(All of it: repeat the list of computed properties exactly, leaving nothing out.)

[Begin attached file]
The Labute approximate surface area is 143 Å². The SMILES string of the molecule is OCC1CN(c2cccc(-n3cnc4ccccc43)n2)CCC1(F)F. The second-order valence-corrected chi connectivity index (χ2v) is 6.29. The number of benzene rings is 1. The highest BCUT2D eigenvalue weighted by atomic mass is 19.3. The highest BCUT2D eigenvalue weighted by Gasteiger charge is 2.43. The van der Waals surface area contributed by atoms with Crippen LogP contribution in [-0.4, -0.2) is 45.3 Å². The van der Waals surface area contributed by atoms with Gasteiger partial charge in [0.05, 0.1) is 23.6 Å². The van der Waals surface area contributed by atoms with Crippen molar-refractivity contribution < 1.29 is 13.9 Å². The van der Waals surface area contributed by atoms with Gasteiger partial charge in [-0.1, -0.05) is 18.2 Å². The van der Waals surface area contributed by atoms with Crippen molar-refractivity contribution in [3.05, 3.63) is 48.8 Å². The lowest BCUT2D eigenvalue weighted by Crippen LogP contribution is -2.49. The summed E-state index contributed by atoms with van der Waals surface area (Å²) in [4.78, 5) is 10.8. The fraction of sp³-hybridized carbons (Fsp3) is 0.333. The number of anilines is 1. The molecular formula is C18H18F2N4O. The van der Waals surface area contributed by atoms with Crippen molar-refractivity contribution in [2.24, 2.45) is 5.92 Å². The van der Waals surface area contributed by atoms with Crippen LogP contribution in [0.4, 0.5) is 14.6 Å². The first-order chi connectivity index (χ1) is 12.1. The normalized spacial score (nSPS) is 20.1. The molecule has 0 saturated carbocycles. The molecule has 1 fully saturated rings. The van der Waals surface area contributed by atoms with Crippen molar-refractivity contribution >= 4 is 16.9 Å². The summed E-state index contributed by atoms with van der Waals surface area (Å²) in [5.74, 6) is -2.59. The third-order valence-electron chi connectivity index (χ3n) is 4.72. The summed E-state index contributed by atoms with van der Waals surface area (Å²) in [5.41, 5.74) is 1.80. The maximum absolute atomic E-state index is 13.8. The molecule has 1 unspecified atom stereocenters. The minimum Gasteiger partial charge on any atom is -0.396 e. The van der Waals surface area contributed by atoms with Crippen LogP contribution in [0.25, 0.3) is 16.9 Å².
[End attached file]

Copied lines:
The Labute approximate surface area is 143 Å². The SMILES string of the molecule is OCC1CN(c2cccc(-n3cnc4ccccc43)n2)CCC1(F)F. The second-order valence-corrected chi connectivity index (χ2v) is 6.29. The number of benzene rings is 1. The highest BCUT2D eigenvalue weighted by atomic mass is 19.3. The highest BCUT2D eigenvalue weighted by Gasteiger charge is 2.43. The van der Waals surface area contributed by atoms with Crippen LogP contribution in [-0.4, -0.2) is 45.3 Å². The van der Waals surface area contributed by atoms with Gasteiger partial charge in [0.05, 0.1) is 23.6 Å². The van der Waals surface area contributed by atoms with Crippen molar-refractivity contribution < 1.29 is 13.9 Å². The van der Waals surface area contributed by atoms with Gasteiger partial charge in [-0.1, -0.05) is 18.2 Å². The van der Waals surface area contributed by atoms with Crippen molar-refractivity contribution in [3.05, 3.63) is 48.8 Å². The lowest BCUT2D eigenvalue weighted by Crippen LogP contribution is -2.49. The summed E-state index contributed by atoms with van der Waals surface area (Å²) in [4.78, 5) is 10.8. The fraction of sp³-hybridized carbons (Fsp3) is 0.333. The number of anilines is 1. The molecular formula is C18H18F2N4O. The van der Waals surface area contributed by atoms with Crippen molar-refractivity contribution in [2.24, 2.45) is 5.92 Å². The van der Waals surface area contributed by atoms with Crippen LogP contribution in [0.4, 0.5) is 14.6 Å². The first-order chi connectivity index (χ1) is 12.1. The normalized spacial score (nSPS) is 20.1. The molecule has 0 saturated carbocycles. The molecule has 1 fully saturated rings. The van der Waals surface area contributed by atoms with Crippen molar-refractivity contribution >= 4 is 16.9 Å². The summed E-state index contributed by atoms with van der Waals surface area (Å²) in [5.74, 6) is -2.59. The third-order valence-electron chi connectivity index (χ3n) is 4.72. The summed E-state index contributed by atoms with van der Waals surface area (Å²) in [5.41, 5.74) is 1.80. The maximum absolute atomic E-state index is 13.8. The molecule has 1 unspecified atom stereocenters. The minimum Gasteiger partial charge on any atom is -0.396 e. The van der Waals surface area contributed by atoms with Crippen LogP contribution in [0.25, 0.3) is 16.9 Å².